Memorializing the Civil War in 21st-Century America
Bernard and Irene Schwartz Distinguished Speakers Series
- Tuesday, January 29, 2019
In recent years, monuments commemorating the Confederacy have created enormous controversy. Hundreds of memorials honoring Confederate leaders such as General Robert E. Lee and President Jefferson Davis were constructed not immediately following the Civil War, but during the height of the Jim Crow era between the 1890s and 1950s. In the wake of the 2017 white nationalist march in Charlottesville, VA, experts ponder how memory and the ongoing battle for racial equality continue to shape modern America.
Eric Foner is DeWitt Clinton Professor Emeritus of History at Columbia University. Edna Greene Medford is interim dean of the College of Arts and Sciences and professor of history at Howard University. Harold Holzer (moderator) is the author of the forthcoming book Monument Man: The Life and Art of Daniel Chester French.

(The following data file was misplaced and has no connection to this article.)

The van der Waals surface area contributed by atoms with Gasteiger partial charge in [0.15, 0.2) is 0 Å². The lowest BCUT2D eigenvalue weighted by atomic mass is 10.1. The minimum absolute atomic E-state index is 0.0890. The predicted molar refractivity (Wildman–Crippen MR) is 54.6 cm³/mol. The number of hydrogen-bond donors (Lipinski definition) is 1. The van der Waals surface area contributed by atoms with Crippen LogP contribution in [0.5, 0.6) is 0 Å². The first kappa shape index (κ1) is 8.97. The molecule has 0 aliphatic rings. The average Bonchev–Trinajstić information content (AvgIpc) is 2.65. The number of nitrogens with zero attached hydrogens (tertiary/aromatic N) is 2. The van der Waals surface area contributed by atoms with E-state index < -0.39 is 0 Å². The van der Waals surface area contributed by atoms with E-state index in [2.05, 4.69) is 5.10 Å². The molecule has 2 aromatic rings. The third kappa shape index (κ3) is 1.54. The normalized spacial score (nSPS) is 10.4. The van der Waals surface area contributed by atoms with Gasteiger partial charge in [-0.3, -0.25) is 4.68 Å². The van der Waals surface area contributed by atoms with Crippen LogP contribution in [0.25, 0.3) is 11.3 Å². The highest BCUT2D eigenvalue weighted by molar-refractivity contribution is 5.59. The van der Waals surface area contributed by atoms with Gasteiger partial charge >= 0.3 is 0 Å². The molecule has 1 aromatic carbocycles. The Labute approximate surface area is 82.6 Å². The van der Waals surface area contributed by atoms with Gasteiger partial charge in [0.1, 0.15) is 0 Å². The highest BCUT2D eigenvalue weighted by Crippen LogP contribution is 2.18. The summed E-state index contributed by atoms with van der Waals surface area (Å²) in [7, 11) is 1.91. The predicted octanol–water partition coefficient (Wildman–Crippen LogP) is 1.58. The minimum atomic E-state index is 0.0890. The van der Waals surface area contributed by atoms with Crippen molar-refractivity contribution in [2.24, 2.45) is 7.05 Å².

Image credits: (Holzer) Matt Capowski; (Foner) Daniella Zalcman
The Robert H. Smith Auditorium at the New-York Historical Society, 170 Central Park West, New York, NY 10024